ATHENS — Georgia football coach Kirby Smart is not reinventing the wheel when it comes to talent acquisition, but he is changing with the times.
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And this is a time of transition into an evolving transfer market.
The Bulldogs checked a lot of boxes via the transfer portal in the last year, from quarterback JT Daniels out of Southern Cal a year ago, to more recent additions this offseason:
• WR Arik Gilbert, LSU
• CB Derion Kendrick, Clemson
• CB Brandon Turnage, Alabama
• DB Tykee Smith, West Virginia
The SEC rule change to allow immediate eligibility for intraconference transfers and the NCAA one-time transfer policy are game-changers.
But championship-level programs like Georgia will continue to primarily be built from within by the traditional method of recruiting and developing players out of high school.
Those close to the Georgia program recognize that each of the transfers the Bulldogs added has been out of need. Further, each of the players had legitimate reasons for leaving their previous schools.
Georgia added star position player Tykee Smith after Tyrique Stevenson, who had spent two years in development at UGA, transferred back to South Florida to play for Miami.
Smith, also, was following his former coach at West Virginia (Jahmile Addae) in making the move.
The Bulldog’s next move was to secure a cornerback, and they did so in the form of former Alabama player Brandon Turnage.
Georgia had three cornerbacks moved on to the professional ranks, two of them underclassmen who were picked in the first (Eric Stokes) and second (Tyson Campbell) rounds of the 2021 NFL Draft.
Another cornerback, second-year player Daran Branch, was not on the roster or with the team at the time of the annual G-Day Game in April and recently finalized his departure from the program.
Smart identified cornerback as a need in February and made it clear the Bulldogs planned to add depth at the position via the transfer portal.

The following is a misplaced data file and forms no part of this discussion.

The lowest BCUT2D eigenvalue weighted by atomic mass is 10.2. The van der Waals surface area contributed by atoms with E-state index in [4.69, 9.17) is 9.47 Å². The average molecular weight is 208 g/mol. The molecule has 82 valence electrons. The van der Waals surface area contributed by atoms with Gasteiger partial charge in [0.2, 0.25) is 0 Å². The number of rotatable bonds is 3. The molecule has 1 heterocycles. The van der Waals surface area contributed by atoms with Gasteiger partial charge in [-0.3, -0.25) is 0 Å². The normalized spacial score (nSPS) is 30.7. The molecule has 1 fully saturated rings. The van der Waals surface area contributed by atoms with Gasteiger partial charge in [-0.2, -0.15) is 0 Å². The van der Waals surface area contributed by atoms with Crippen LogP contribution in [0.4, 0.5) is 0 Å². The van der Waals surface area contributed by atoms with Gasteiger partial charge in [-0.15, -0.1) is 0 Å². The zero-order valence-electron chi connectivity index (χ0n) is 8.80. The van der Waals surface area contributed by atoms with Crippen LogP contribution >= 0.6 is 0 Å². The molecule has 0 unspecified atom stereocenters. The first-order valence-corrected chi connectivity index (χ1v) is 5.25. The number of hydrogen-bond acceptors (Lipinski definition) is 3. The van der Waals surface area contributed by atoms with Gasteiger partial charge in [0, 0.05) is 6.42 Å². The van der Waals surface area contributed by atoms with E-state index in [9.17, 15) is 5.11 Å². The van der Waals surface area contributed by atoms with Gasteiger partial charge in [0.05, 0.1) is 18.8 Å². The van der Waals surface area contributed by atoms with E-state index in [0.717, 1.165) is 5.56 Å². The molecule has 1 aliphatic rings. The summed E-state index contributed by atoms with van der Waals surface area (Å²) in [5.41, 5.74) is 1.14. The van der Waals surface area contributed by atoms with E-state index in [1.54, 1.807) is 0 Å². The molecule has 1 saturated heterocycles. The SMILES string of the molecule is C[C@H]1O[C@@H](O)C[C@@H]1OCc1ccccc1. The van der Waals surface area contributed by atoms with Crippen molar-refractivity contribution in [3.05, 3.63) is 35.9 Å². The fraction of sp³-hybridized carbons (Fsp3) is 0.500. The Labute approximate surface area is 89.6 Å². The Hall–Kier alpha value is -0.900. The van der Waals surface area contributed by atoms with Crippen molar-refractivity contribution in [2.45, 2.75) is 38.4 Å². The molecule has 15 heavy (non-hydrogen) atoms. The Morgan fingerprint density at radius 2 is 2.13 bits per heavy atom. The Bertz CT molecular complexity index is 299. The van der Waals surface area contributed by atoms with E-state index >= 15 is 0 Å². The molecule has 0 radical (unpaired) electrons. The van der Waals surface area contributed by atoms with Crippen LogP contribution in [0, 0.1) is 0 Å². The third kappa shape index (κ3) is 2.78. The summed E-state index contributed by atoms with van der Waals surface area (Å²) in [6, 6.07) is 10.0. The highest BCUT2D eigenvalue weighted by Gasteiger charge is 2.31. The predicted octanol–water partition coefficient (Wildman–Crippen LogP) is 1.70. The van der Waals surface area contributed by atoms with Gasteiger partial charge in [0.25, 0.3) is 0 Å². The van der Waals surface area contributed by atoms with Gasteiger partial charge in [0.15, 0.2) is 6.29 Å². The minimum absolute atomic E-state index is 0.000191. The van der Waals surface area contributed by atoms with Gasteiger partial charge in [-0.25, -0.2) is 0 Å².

Turnage was not only buried on the Crimson Tide’s depth chart, but he had also been moved to safety.
UGA offered Turnage when he coming out of Lafayette High School in Oxford, Miss., as a four-star prospect ranked No. 102 overall per the 247Sports composite rankings.
Kendrick, meanwhile, didn’t have the option of staying at his former school. Clemson coach Dabo Swinney had dismissed Kendrick after he missed offseason team functions. Kendrick would later explain he was tending to family issues and didn’t communicate properly.
Swinney spoke fondly of Kendrick after the dismissal, and Kendrick has said he appreciates the support and guidance he received at Clemson.
An off-field- misdemeanor gun possession charge and accompany marijuana citation didn’t help the PR aspect of Kendrick’s transfer to Georgia. But it can also be viewed as a second chance for a single father of two to provide for his family provided he has the strong season many expect and maintains his focus in Smart’s tightly run UGA program.
Gilbert left an LSU program that was struggling both on and off the field at the time, and he recently stated a desire to be closer to home.
Gilbert has said he wants to be closer to home (Marietta), and most agree he’ll benefit from having that family support in addition to getting the opportunities he’s looking for by moving to receiver.
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Georgia developed a need for a potential go-to target at the “X” when featured receiver George Pickens suffered a torn ACL in spring drills.
So in each instance, the Bulldogs were adding a player at a position of need, and not merely acquiring players for the sake of upgrades.
Further, each player had a legitimate reason for leaving their former program as well as choosing Georgia, specifically, as their destination.
The same can not be said for many of the other transfers taking place in what is quickly becoming a free-agent market.
The takeaway is that each transfer situation is different and should be judged as such.
Smart and Georgia aren’t making the rules, but they are smart enough to know they’ll need to make changes with them.